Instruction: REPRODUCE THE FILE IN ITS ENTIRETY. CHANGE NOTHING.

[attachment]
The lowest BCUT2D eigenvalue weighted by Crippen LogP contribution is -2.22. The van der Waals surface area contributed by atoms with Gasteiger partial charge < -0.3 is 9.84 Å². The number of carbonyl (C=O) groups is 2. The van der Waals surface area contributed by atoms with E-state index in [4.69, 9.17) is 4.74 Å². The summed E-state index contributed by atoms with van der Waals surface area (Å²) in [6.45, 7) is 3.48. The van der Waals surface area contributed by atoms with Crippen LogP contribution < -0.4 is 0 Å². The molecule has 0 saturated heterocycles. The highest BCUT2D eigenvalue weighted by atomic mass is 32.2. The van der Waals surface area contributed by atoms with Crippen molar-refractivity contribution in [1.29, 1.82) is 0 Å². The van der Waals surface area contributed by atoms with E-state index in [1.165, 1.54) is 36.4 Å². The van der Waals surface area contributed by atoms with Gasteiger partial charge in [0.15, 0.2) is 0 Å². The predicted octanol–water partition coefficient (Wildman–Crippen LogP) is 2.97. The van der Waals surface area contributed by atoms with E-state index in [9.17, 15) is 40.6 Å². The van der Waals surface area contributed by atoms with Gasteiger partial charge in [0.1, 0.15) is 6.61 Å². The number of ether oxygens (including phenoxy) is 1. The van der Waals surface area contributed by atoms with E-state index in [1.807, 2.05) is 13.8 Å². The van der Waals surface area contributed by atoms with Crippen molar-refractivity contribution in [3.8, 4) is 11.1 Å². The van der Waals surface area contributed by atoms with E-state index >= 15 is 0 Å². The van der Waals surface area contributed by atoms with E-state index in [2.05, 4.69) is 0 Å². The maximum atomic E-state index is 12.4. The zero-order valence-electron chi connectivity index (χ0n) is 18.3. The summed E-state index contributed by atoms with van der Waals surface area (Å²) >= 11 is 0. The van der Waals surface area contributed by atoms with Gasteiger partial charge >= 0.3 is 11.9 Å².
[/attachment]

The lowest BCUT2D eigenvalue weighted by Crippen LogP contribution is -2.22. The van der Waals surface area contributed by atoms with Gasteiger partial charge < -0.3 is 9.84 Å². The number of carbonyl (C=O) groups is 2. The van der Waals surface area contributed by atoms with E-state index in [4.69, 9.17) is 4.74 Å². The summed E-state index contributed by atoms with van der Waals surface area (Å²) in [6.45, 7) is 3.48. The van der Waals surface area contributed by atoms with Crippen LogP contribution < -0.4 is 0 Å². The molecule has 0 saturated heterocycles. The highest BCUT2D eigenvalue weighted by atomic mass is 32.2. The van der Waals surface area contributed by atoms with Crippen molar-refractivity contribution in [1.29, 1.82) is 0 Å². The van der Waals surface area contributed by atoms with E-state index in [1.165, 1.54) is 36.4 Å². The van der Waals surface area contributed by atoms with Gasteiger partial charge in [0.15, 0.2) is 0 Å². The predicted octanol–water partition coefficient (Wildman–Crippen LogP) is 2.97. The van der Waals surface area contributed by atoms with E-state index in [9.17, 15) is 40.6 Å². The van der Waals surface area contributed by atoms with Gasteiger partial charge in [0.1, 0.15) is 6.61 Å². The number of ether oxygens (including phenoxy) is 1. The van der Waals surface area contributed by atoms with E-state index in [1.807, 2.05) is 13.8 Å². The van der Waals surface area contributed by atoms with Crippen molar-refractivity contribution in [3.8, 4) is 11.1 Å². The van der Waals surface area contributed by atoms with E-state index >= 15 is 0 Å². The van der Waals surface area contributed by atoms with E-state index in [2.05, 4.69) is 0 Å². The maximum atomic E-state index is 12.4. The zero-order valence-electron chi connectivity index (χ0n) is 18.3. The summed E-state index contributed by atoms with van der Waals surface area (Å²) >= 11 is 0. The van der Waals surface area contributed by atoms with Gasteiger partial charge >= 0.3 is 11.9 Å².